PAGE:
3D printing has been slowly but surely replacing traditional manufacturing methods, especially in the aeronautic and automotive industries. It has made several innovations possible in the healthcare industry.
But what about the construction industry? Can we use this technology as a new way of building large structures? The answer to this question is a definite yes!
In fact, over the past couple of years, some companies have been slowly adapting 3D printing as a means of constructing buildings, bridges, and houses. There has also been a slow rise of startups utilizing this technology to demonstrate their idea of the possible future of construction.
Below, we discuss how this revolutionary technology is being used today in the field of construction, the advantages of investing in it, and the predictions on how it will shape the industry in the future.
The construction industry is using 3D printing in six main applications to date - architectural models, interior design, building components, bridges, houses, and buildings. We’ve collated the most notable examples of these applications.
There is a number of companies that have started building houses using 3D printing. In 2015, a Shanghai-based firm, WinSun Decoration Design Engineering, built 10 houses using this technology in just 24 hours. Each house they built cost only $5000. A year later, they were able to build a 4,300-square-foot home onsite within 45 days.
A Russian company, Apis Cor, was also able to 3D print a 38-square foot home within 24 hours for a little more than $10,000. The startup's goal is to build affordable homes for people who were made homeless during a natural disaster. This same company proved that custom 3D printing was the key to building unusually shaped houses.
Another application of 3D printing in construction is bridges. Using this technology, BAM Infra and Eindhoven University of Technology created a cycling bridge in the Netherlands. It is made of 800 layers of concrete. The team printed concrete blocks before assembling them to form this bridge. This sustainable structure is strong enough to handle the combined weight of 40 trucks.
Another bridge constructed using additive manufacturing is the pedestrian bridge in Madrid, Spain. This 12-meter long bridge is made of micro-refined concrete that is reinforced with thermoplastic polypropylene. It features an organic design that is meant to blend in with the natural aspect of the park.
There are two excellent examples of 3D-printed buildings - the Dubai municipality office building and the "Office of the Future". The former was created in 2019 by Apis Cor. It is a 9.5-meter building with a floor area of 640 square meters, making it the largest individual 3D-printed building in the world.
The Office of the Future can also be found in Dubai, though it was built earlier in 2016. The Dubai Future Foundation (DFF) used a 3D printer with a robotic arm to create this fully functioning structure. The entire building was completed in just 17 days with a team of 18 people. Compared to traditional methods of construction, this project was able to cut down on waste, construction time, and even labor by over 50%.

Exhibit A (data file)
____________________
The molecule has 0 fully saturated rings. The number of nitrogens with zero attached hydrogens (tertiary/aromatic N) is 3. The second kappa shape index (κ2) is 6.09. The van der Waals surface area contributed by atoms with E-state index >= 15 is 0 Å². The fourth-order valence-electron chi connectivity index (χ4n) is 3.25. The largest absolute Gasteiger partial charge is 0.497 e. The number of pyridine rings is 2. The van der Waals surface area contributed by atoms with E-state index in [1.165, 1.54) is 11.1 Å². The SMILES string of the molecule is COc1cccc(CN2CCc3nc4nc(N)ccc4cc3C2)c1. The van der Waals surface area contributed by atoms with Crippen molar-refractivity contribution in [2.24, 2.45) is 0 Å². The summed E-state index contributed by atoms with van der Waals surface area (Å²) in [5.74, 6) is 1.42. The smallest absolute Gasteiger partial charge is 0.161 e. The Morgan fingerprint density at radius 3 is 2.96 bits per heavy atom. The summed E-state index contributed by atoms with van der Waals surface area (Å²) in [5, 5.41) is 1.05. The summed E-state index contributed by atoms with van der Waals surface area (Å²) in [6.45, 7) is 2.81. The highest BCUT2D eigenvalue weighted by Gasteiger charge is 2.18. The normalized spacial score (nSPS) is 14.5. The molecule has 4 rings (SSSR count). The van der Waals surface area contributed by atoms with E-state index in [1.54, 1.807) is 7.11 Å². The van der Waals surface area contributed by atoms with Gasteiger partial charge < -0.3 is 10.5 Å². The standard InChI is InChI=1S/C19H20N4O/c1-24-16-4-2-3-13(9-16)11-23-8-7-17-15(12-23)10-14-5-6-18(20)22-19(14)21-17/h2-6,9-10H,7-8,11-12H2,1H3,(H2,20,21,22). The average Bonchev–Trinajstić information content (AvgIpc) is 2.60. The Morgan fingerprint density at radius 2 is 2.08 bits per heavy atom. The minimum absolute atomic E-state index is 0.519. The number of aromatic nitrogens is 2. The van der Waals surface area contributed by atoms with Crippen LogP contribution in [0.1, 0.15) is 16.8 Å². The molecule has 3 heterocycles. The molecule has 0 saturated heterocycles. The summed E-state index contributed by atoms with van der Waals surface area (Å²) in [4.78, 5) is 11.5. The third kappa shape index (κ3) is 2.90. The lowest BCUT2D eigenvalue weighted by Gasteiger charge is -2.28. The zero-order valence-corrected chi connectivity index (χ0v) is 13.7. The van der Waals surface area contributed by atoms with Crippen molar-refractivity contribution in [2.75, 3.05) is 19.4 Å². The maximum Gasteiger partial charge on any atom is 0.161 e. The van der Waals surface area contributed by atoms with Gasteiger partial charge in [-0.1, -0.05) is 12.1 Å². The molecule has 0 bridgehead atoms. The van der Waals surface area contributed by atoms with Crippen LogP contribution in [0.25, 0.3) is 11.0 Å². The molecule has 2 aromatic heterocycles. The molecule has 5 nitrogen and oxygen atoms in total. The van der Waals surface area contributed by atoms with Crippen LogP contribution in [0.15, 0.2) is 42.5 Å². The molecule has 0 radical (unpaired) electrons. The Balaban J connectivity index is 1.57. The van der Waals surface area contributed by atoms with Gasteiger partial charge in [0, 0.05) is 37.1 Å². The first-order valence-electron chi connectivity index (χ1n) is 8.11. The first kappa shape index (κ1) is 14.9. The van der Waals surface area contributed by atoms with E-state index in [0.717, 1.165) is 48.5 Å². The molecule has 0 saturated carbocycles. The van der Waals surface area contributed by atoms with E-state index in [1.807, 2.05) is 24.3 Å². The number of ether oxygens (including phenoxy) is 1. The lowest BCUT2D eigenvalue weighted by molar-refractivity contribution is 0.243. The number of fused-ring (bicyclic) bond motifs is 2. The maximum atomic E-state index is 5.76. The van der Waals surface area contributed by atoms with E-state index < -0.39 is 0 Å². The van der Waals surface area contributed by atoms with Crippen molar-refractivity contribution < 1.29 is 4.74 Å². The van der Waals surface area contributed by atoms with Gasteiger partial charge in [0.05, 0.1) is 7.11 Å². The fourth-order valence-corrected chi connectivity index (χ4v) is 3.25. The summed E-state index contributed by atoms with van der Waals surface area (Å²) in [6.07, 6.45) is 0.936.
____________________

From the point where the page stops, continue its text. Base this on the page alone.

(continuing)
Just like in other industries that have since adopted 3D printing, there are numerous benefits to using this technology to build various structures.
3D printers are machines. Machines that can work all day, everyday non-stop. This means that construction projects will be completed much faster. It also means that you'll need fewer people to work on the project.
Construction projects produce a lot of waste, a lot of which are caused by demolitions. However, building a structure traditionally also generates material waste. Generally, construction companies will order more than they need which not only costs more money but is also inefficient.
With 3D printing, a structure is built layer by layer which means companies will only use the amount of material they need. In addition, this technology allows companies to use recycled materials which is good for the environment.
3D printing offers freedom to architects and designers when it comes to design. They are able to create complex, non-standard shapes that can be visually conceptualized in models and later built into real-life structures. This is something that is currently beyond the capabilities of traditional construction methods. 3D printing makes it possible because it builds structures one layer at a time.
3D printing has already made a huge impact on the construction industry. There's no shortage of examples of its various applications. But this is just the beginning. More and more companies are investing in the technology.
Some are already in the process of developing their own 3D printers to enable them to build structures using different materials such as metal and sand. Others are combining 3D printing with smart home technology to create sustainable housing.
As these companies continue to push the boundaries of this technology and discover more applications for it in this industry, there's no question that the future of construction is looking very, very bright.
About the author: Louisa is a content marketing professional and editor creating her successful career past 2 years at D3D Printing. She is a goal-oriented, creative individual with a unique voice in writing, editing, and optimizing content for various projects. She's a devoted mom and an excellent piano player.